For this you make a flipbook out of your sprites for the numbers (from Zero to 9, then their indexes in the flipbook align with the actual sprite numbers).
Then in your widget, you create one image for each digit (a speed in the 100 range requires 3 images, speed of 1000 4 images for 4 numbers/digits ), place them, where you want your speed to show up on your screen.
In the widget graph, You create a Flipbook variable and link it with your Numbers Flipbook.
Also create integer variables for all of your required digits, those will be used by your player/character to set the actual speed, and also to get the corresponding sprite from your flipbook to display it. I called them Digit001, Digit010 and Digit100.
And then the magic is just to get the sprite from your flipbook at a given index for each digit and make a brush out of this for your images in your Widget. I used a delay just to make it less sensitive, because the speed will usually be updated every frame, which can cause flicker in the display (in my case the engine calculated top speed between 499 and 500, constantly switching between those two values, creating a flickering display).
My complete graph for the widget, for a speed made out of 3 digits (max speed 999):
Then the messy part is in your character, where you have to get your current speed, break it up into it´s digits, transform those into integers, which you then cast to your Widget to your integer variables.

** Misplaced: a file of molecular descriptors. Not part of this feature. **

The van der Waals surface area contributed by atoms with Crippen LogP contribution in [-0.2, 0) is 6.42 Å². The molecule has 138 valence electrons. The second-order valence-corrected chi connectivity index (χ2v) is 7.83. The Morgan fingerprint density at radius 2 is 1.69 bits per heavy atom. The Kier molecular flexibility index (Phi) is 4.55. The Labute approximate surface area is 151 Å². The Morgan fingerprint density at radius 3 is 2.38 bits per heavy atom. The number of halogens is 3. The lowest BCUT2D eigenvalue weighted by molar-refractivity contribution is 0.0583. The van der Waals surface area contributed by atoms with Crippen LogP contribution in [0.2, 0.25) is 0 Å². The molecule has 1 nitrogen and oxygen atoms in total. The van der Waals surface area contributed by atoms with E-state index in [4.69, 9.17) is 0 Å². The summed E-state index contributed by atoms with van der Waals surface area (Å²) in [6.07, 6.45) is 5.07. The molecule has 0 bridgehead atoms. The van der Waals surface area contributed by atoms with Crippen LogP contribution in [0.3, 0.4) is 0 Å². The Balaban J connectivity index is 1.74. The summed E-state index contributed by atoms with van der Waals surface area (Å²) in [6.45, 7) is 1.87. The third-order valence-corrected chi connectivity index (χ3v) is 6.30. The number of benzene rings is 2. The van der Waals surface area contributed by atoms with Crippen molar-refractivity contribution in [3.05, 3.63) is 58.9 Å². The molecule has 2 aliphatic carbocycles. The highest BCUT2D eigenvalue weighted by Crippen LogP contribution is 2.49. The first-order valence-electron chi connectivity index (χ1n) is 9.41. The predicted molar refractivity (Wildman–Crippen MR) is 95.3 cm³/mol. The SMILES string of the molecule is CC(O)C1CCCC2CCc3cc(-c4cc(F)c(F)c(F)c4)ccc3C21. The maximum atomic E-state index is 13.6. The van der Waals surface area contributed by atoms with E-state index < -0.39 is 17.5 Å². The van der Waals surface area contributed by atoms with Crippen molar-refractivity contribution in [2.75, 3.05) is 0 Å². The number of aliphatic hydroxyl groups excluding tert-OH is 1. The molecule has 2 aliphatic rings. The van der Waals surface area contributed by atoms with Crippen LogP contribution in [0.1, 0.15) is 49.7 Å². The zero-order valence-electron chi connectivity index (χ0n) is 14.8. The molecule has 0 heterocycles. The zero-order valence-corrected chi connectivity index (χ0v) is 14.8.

It´s a little bit messy, since there seems to not exist a function to break up integers into digits, so you have to build one.
I created an array of integers (SpeedDigitArray) containing 3 integers (max speed 999), where the speed will be written into. From this array i later get the integers and cast to the widget, to set the individual sprites for the digits in the Widget.
So you first need to transform your speed into a string. This string can then be converted into an array of all it´s characters (Get Character Array from String). To make life easier, reverse this array of strings - this makes casting to the Widget Digit variables less confusing.
Then loop through your SpeedDigitArray, and use its Array index to get the same Index from your StringArray (you should have a failsafe to make sure, that your String array is big enough, not that you access an index out of bound - i have a branch for that, comparing StringArray Lenght with the current index → if its bigger, then i set it to zero), write that into your SpeedDigitArray.
After the loop is complete, you can cast to the Widget, and finally get the integers from your SpeedDigitArray to set your variables in your Widget. Thats also the part where the reverse plays into, without the reverse the first index would be the 100 digit, or 1000, if you have higher speeds. With the reverse it starts with the 1 digit, second will be the 10 digit, third will be the 100 digit, etc.
The whole blueprint mess in one image, if the forum allows it:
Of course, the forum does not allow it ^.^ Link to Imgur, hopefully in full res.
How it can look like ingame: